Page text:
If science shows that people behave better when they believe they have free will AND that people do not have free will...That's from Ann Althouse. She uses this teaser to get us interested in this discussion at Blogging Heads.
... should that information be suppressed so that people will behave better?
It strikes me that this quote says a whole lot about just how confused our ideas of "free will" are.
For starters consider this, how could it be that our beliefs have an affect on our behaviour if we don't have free will?What all of this suggests to me is that free will has come to mean something rather mystical and even magical to people of a rationalist bent. The only kind of free will they are willing to consider is a sort of god-like power that would be without restraint. This is more of a child's fantasy of freedom than the real thing. (A child's fantasy that has very deep roots that can be traced back from Sartre through Kant and back to the Stoics.)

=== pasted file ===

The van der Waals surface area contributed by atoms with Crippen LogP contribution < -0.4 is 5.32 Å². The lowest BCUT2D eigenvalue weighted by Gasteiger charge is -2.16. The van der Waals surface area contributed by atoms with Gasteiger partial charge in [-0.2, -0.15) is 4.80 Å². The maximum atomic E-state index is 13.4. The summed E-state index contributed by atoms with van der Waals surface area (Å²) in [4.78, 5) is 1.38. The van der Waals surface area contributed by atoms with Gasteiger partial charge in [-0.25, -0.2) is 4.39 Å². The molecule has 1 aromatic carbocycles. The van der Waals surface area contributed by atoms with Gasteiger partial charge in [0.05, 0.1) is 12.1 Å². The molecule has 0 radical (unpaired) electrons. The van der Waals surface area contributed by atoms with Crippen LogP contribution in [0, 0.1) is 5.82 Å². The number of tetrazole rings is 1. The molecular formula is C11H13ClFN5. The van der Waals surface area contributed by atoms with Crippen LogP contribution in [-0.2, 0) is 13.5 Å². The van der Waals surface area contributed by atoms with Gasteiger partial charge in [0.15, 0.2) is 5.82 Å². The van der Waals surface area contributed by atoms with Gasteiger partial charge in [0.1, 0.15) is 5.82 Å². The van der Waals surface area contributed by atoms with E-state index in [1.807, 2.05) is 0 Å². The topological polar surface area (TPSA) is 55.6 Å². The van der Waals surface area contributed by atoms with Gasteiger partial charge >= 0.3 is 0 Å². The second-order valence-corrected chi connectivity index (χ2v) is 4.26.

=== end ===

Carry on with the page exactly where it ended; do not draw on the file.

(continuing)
In the video at the link, the two participants start off by discussing self control and they say we do have some self control. How could we have any self control and not have free will?
Most obviously, let's suppose we didn't have free will, why then would we think it was worth discussing whether or not we can suppress the information that we don't?
Here's the comparison that struck me. Here in Ottawa we have a very ugly monument to human rights. One of the "rights" identified on it is "dignity". Every time I see it, I hear my mother's voice inside my head saying, "Dignity is not a human right but an achievement; a task that you can either succeed or fail at."
Free will is not something that we have but an achievement; a task that you can either succeed or fail at. (That is a grown up notion that can be traced back through my mother to Aquinas to Aristotle.)